Just before Christmas, the Department for Work and Pensions unveiled a series of trials looking into how to encourage the self-employed to make greater pension provision.
This followed a report, commissioned by HM Revenue & Customs, from Ipsos Mori, called, The drivers of savings behaviour for retirement amongst the self-employed.
The self-employed are a key and growing part of our employment landscape, but unlike employees they are not benefitting from being automatically enrolled into workplace pensions with an employer contribution.
The government recognises the diverse nature of the self-employed population so, while seeking to learn from automatic enrolment, it is looking at tailored and largely voluntary solutions to get more self-employed people saving for retirement, ideally from younger ages.
Otherwise, they could become second class pension citizens, relying solely on the state pension.
This article looks at the background to the challenges of pensions for the self-employed; the specific features of this sector of the employment landscape; what the trials will look at; and possible solutions to make saving for retirement among the self-employed ‘usual practice’, if not ‘automatic’.
Whatever the outcome of the trials, it is recognised there’s a growing population not doing enough for their retirement, presenting huge opportunities to offer professional financial advice.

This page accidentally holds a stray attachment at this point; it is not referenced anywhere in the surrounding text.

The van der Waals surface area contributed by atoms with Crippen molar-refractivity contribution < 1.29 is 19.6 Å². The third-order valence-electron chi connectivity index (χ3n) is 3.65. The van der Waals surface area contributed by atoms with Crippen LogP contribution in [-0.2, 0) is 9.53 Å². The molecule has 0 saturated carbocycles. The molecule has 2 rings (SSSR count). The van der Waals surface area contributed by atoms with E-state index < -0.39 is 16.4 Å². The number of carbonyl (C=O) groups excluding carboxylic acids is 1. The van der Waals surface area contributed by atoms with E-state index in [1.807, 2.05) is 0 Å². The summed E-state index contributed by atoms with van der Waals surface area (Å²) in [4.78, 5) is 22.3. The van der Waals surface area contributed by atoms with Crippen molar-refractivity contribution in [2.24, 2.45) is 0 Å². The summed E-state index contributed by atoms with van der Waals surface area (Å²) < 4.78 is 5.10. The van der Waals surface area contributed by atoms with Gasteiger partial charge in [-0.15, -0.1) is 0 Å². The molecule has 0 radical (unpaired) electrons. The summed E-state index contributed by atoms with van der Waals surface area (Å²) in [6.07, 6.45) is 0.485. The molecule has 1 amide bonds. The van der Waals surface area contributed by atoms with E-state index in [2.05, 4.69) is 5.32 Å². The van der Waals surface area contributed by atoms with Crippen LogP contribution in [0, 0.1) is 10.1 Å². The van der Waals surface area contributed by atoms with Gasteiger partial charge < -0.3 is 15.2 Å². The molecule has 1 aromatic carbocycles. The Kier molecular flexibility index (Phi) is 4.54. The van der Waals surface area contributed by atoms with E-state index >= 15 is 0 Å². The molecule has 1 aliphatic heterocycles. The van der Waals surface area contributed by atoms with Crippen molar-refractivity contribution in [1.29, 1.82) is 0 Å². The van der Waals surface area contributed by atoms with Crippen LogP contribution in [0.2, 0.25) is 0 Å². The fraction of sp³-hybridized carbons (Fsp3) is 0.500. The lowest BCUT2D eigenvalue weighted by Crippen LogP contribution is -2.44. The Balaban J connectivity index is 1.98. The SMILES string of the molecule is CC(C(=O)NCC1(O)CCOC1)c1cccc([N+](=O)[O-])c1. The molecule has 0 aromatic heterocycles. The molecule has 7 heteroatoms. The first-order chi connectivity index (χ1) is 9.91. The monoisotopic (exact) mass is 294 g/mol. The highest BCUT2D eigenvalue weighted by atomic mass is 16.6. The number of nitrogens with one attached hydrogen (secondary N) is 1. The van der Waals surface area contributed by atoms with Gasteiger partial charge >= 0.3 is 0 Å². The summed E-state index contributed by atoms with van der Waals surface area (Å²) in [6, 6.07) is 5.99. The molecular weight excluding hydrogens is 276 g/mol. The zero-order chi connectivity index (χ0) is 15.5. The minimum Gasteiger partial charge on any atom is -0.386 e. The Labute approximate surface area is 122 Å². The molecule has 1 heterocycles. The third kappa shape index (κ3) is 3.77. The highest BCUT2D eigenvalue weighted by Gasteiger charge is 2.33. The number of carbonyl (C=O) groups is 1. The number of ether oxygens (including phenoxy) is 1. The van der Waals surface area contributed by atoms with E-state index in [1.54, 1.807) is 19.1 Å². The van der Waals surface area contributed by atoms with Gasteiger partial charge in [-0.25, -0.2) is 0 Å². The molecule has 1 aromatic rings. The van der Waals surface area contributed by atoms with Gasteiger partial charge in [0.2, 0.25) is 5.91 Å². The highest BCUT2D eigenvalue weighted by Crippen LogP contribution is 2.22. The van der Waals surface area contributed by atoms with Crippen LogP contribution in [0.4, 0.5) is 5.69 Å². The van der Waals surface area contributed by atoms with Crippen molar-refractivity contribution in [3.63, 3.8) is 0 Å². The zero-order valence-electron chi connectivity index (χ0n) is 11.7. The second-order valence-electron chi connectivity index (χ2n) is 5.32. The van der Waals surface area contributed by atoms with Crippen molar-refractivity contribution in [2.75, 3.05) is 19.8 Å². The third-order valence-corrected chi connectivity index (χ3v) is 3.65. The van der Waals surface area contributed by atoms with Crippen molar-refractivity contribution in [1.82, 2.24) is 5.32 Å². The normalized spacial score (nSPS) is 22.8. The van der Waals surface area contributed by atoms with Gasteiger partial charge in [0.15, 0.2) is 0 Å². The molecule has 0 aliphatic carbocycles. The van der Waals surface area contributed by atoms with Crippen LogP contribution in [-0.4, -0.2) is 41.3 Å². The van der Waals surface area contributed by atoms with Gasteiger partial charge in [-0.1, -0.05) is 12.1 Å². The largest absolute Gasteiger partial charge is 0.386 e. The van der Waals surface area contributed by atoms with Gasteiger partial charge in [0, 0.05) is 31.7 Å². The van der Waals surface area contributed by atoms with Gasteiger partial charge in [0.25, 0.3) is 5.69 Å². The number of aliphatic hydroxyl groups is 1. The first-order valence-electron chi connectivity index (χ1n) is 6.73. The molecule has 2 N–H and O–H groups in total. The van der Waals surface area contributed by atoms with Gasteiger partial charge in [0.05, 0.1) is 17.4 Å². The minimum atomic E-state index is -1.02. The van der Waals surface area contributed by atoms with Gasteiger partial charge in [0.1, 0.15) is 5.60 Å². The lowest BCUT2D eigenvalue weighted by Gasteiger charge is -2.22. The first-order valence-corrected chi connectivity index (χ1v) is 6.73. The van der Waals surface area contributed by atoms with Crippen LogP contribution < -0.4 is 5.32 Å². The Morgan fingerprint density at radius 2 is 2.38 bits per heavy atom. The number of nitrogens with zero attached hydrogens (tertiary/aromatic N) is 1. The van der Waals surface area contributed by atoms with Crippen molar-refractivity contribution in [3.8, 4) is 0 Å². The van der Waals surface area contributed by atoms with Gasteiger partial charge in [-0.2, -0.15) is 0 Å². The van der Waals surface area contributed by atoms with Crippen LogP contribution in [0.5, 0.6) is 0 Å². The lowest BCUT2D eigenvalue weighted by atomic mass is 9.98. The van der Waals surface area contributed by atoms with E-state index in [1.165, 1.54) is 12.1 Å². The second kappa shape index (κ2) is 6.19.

The wider environment
The world of work is changing and the government recently announced new measures to improve workers’ rights to reflect this, including clarifying the distinction between employed and self-employed.
From April 2020, contractors working for larger private sector employers will be treated as employees. Hopefully, this will include being automatically enrolled into the employer’s workplace pension.
Since being introduced in 2012, auto-enrolment has transformed workplace pensions, with close to 10m employees having been auto-enrolled, all with employer contribution.
From April 2019, the combined employer/employee contribution rate rises to 8 per cent of band earnings and while unlikely to provide a particularly comfortable retirement for most, it is a great start on top of the state pension. Further enhancements are planned, but not until the mid-2020s.
Much of the success of auto-enrolment is is the ‘auto’ element. It relies on the employer setting up a workplace pension scheme, with eligible employees put into it automatically.
Unless employees actively opt out, they are saving for their retirement. But the self-employed do not have a separate employer to do this to them or for them.
The potential for the self-employed to be left behind regarding pensions is a growing issue. The number of self-employed workers has risen sharply in recent years, sitting at 4.8m in the third quarter of 2017, or around 15 per cent of the workforce - a huge increase on the 3.8m in 2008.
We are also seeing a rapid expansion of those working in the ‘gig economy’ which, while different from traditional self-employment, shares a lack of default pension provision.